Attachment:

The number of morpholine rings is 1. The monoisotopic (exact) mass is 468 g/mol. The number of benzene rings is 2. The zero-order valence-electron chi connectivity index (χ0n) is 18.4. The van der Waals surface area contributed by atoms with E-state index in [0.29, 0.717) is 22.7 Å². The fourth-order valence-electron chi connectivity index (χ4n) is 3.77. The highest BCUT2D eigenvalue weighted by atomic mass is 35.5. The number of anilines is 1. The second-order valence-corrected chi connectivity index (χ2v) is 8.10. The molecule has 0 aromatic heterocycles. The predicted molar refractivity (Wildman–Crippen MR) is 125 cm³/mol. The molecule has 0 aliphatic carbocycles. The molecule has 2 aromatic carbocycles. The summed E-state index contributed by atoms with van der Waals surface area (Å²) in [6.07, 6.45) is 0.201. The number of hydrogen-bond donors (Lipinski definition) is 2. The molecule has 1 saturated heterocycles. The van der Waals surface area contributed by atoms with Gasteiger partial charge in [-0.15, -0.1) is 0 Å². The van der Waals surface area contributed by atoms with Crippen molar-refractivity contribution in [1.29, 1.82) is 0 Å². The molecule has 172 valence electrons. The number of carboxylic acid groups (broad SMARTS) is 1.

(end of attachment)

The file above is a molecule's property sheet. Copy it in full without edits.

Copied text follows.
The number of morpholine rings is 1. The monoisotopic (exact) mass is 468 g/mol. The number of benzene rings is 2. The zero-order valence-electron chi connectivity index (χ0n) is 18.4. The van der Waals surface area contributed by atoms with E-state index in [0.29, 0.717) is 22.7 Å². The fourth-order valence-electron chi connectivity index (χ4n) is 3.77. The highest BCUT2D eigenvalue weighted by atomic mass is 35.5. The number of anilines is 1. The second-order valence-corrected chi connectivity index (χ2v) is 8.10. The molecule has 0 aromatic heterocycles. The predicted molar refractivity (Wildman–Crippen MR) is 125 cm³/mol. The molecule has 0 aliphatic carbocycles. The molecule has 2 aromatic carbocycles. The summed E-state index contributed by atoms with van der Waals surface area (Å²) in [6.07, 6.45) is 0.201. The number of hydrogen-bond donors (Lipinski definition) is 2. The molecule has 1 saturated heterocycles. The van der Waals surface area contributed by atoms with Gasteiger partial charge in [-0.15, -0.1) is 0 Å². The van der Waals surface area contributed by atoms with Crippen molar-refractivity contribution in [1.29, 1.82) is 0 Å². The molecule has 172 valence electrons. The number of carboxylic acid groups (broad SMARTS) is 1.